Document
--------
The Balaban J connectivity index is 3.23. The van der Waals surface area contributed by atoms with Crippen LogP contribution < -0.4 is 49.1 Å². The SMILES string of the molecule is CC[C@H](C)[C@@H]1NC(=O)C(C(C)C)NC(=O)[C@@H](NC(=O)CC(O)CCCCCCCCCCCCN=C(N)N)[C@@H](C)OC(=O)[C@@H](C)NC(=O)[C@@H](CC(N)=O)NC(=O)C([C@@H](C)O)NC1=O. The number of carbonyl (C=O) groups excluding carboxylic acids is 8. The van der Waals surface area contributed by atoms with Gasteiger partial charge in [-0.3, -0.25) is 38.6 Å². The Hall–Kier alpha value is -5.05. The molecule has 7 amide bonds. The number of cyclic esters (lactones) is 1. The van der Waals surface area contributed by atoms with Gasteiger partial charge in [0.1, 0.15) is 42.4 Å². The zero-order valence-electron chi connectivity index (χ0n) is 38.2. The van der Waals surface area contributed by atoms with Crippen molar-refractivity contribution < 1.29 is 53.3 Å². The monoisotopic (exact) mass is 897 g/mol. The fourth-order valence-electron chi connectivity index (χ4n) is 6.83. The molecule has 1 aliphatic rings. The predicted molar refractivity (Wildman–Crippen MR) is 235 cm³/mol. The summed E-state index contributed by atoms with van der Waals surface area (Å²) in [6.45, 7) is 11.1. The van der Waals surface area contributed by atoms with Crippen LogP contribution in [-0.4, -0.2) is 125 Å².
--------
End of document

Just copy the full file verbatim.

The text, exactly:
The Balaban J connectivity index is 3.23. The van der Waals surface area contributed by atoms with Crippen LogP contribution < -0.4 is 49.1 Å². The SMILES string of the molecule is CC[C@H](C)[C@@H]1NC(=O)C(C(C)C)NC(=O)[C@@H](NC(=O)CC(O)CCCCCCCCCCCCN=C(N)N)[C@@H](C)OC(=O)[C@@H](C)NC(=O)[C@@H](CC(N)=O)NC(=O)C([C@@H](C)O)NC1=O. The number of carbonyl (C=O) groups excluding carboxylic acids is 8. The van der Waals surface area contributed by atoms with Gasteiger partial charge in [-0.3, -0.25) is 38.6 Å². The Hall–Kier alpha value is -5.05. The molecule has 7 amide bonds. The number of cyclic esters (lactones) is 1. The van der Waals surface area contributed by atoms with Gasteiger partial charge in [0.1, 0.15) is 42.4 Å². The zero-order valence-electron chi connectivity index (χ0n) is 38.2. The van der Waals surface area contributed by atoms with Crippen molar-refractivity contribution < 1.29 is 53.3 Å². The monoisotopic (exact) mass is 897 g/mol. The fourth-order valence-electron chi connectivity index (χ4n) is 6.83. The molecule has 1 aliphatic rings. The predicted molar refractivity (Wildman–Crippen MR) is 235 cm³/mol. The summed E-state index contributed by atoms with van der Waals surface area (Å²) in [6.45, 7) is 11.1. The van der Waals surface area contributed by atoms with Crippen LogP contribution in [-0.4, -0.2) is 125 Å².